Written by PETA
UPDATE: On June 8, 2011, the IOM announced that another biased member of the committee whom PETA had objected to, John Stobo, would also no longer be serving on the committee.
Last year, under pressure from PETA and others, the National Institutes of Health halted plans to send nearly 200 retired chimpanzees back to a laboratory. Smarting from the public outcry, NIH asked the National Academy of Sciences' Institute of Medicine (IOM) to conduct a study to determine whether the U.S. should continue to be the only nation in the industrialized world to allow invasive experiments on chimpanzees.
The answer seems obvious, especially given the public's overwhelming disapproval of treating our closest living relatives like laboratory equipment. But instead of giving chimpanzees a fair shake, the IOM stacked its recently announced 15-member review committee with animal experimenters and people from institutions that have openly lobbied against federal legislation to end chimpanzee experimentation. Not only did the IOM not disclose these blatant conflicts of interest, as is required by law, it also stated that anyone representing an animal advocacy group was automatically disqualified from serving on the committee!
PETA immediately wrote to the IOM protesting the biased committee and calling for it to be disbanded. After hearing from us, the IOM has removed two of the members we objected to, including one who works for a pharmaceutical company that experiments on chimpanzees. Now, if only the IOM would balance the scales and replace those two with people who see animals as more than furry test tubes.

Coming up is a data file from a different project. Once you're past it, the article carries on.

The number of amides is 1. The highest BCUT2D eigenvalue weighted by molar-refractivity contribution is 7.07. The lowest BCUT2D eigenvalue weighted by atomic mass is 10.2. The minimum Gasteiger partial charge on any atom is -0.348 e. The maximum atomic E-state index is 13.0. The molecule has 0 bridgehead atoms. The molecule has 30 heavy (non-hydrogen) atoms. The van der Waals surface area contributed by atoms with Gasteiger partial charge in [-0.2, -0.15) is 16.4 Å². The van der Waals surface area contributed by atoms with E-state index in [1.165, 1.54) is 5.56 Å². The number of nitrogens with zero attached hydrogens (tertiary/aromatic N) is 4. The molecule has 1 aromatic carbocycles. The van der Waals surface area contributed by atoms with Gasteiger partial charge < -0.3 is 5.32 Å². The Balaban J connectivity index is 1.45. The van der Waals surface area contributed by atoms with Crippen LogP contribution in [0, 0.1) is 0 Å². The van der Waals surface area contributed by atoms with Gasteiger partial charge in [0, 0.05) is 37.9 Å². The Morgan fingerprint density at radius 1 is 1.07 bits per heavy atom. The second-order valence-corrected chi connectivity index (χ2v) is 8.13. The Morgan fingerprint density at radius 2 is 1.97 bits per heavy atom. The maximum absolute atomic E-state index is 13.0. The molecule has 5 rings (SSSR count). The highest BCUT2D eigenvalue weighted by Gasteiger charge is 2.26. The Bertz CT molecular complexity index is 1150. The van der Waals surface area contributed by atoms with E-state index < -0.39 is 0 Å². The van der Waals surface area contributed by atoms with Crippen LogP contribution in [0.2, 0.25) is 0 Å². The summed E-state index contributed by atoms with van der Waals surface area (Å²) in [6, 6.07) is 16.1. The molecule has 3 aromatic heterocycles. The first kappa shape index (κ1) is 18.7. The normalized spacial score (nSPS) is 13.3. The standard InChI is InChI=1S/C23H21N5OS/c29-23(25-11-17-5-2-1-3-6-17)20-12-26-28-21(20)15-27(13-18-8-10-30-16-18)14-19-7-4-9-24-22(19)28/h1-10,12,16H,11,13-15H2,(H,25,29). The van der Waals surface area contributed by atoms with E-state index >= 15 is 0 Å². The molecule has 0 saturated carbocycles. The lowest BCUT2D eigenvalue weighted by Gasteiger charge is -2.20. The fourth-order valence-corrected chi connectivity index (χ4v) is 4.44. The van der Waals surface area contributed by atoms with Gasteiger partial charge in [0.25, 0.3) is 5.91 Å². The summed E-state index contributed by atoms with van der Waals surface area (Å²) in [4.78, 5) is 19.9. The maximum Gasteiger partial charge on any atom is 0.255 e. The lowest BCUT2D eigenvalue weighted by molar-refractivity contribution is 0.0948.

You can help keep chimpanzees out of laboratories by letting your senators and representatives know that you support the Great Ape Protection and Cost Savings Act, which would ban invasive experiments on chimpanzees and other great apes once and for all.
Written by Michelle Sherrow
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Almost all of us grew up eating meat, wearing leather, and going to circuses and zoos. We never considered the impact of these actions on the animals involved. For whatever reason, you are now asking the question: Why should animals have rights? Read more.